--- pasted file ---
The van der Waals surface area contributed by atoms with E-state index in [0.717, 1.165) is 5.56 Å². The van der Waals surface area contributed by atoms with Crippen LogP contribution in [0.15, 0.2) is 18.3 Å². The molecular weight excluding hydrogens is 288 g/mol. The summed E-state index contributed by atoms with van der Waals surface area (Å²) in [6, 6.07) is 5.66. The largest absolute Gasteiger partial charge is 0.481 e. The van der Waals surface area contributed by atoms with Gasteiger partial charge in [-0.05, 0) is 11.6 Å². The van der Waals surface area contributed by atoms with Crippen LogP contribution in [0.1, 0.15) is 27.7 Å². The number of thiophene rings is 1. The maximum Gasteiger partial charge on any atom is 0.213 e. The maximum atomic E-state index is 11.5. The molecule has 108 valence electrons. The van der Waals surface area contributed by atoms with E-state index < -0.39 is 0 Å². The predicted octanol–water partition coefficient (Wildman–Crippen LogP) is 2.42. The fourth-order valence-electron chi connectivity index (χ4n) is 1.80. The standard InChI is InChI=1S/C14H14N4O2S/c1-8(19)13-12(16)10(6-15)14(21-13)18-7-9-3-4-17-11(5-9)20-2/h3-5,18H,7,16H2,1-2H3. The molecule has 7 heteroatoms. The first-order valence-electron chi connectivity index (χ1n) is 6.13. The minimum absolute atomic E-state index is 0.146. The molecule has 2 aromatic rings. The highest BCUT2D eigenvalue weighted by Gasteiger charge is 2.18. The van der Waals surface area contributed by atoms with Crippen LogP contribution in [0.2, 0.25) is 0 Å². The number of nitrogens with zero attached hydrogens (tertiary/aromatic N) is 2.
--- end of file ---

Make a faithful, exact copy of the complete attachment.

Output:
The van der Waals surface area contributed by atoms with E-state index in [0.717, 1.165) is 5.56 Å². The van der Waals surface area contributed by atoms with Crippen LogP contribution in [0.15, 0.2) is 18.3 Å². The molecular weight excluding hydrogens is 288 g/mol. The summed E-state index contributed by atoms with van der Waals surface area (Å²) in [6, 6.07) is 5.66. The largest absolute Gasteiger partial charge is 0.481 e. The van der Waals surface area contributed by atoms with Gasteiger partial charge in [-0.05, 0) is 11.6 Å². The van der Waals surface area contributed by atoms with Crippen LogP contribution in [0.1, 0.15) is 27.7 Å². The number of thiophene rings is 1. The maximum Gasteiger partial charge on any atom is 0.213 e. The maximum atomic E-state index is 11.5. The molecule has 108 valence electrons. The van der Waals surface area contributed by atoms with E-state index < -0.39 is 0 Å². The predicted octanol–water partition coefficient (Wildman–Crippen LogP) is 2.42. The fourth-order valence-electron chi connectivity index (χ4n) is 1.80. The standard InChI is InChI=1S/C14H14N4O2S/c1-8(19)13-12(16)10(6-15)14(21-13)18-7-9-3-4-17-11(5-9)20-2/h3-5,18H,7,16H2,1-2H3. The molecule has 7 heteroatoms. The first-order valence-electron chi connectivity index (χ1n) is 6.13. The minimum absolute atomic E-state index is 0.146. The molecule has 2 aromatic rings. The highest BCUT2D eigenvalue weighted by Gasteiger charge is 2.18. The van der Waals surface area contributed by atoms with Crippen LogP contribution in [0.2, 0.25) is 0 Å². The number of nitrogens with zero attached hydrogens (tertiary/aromatic N) is 2.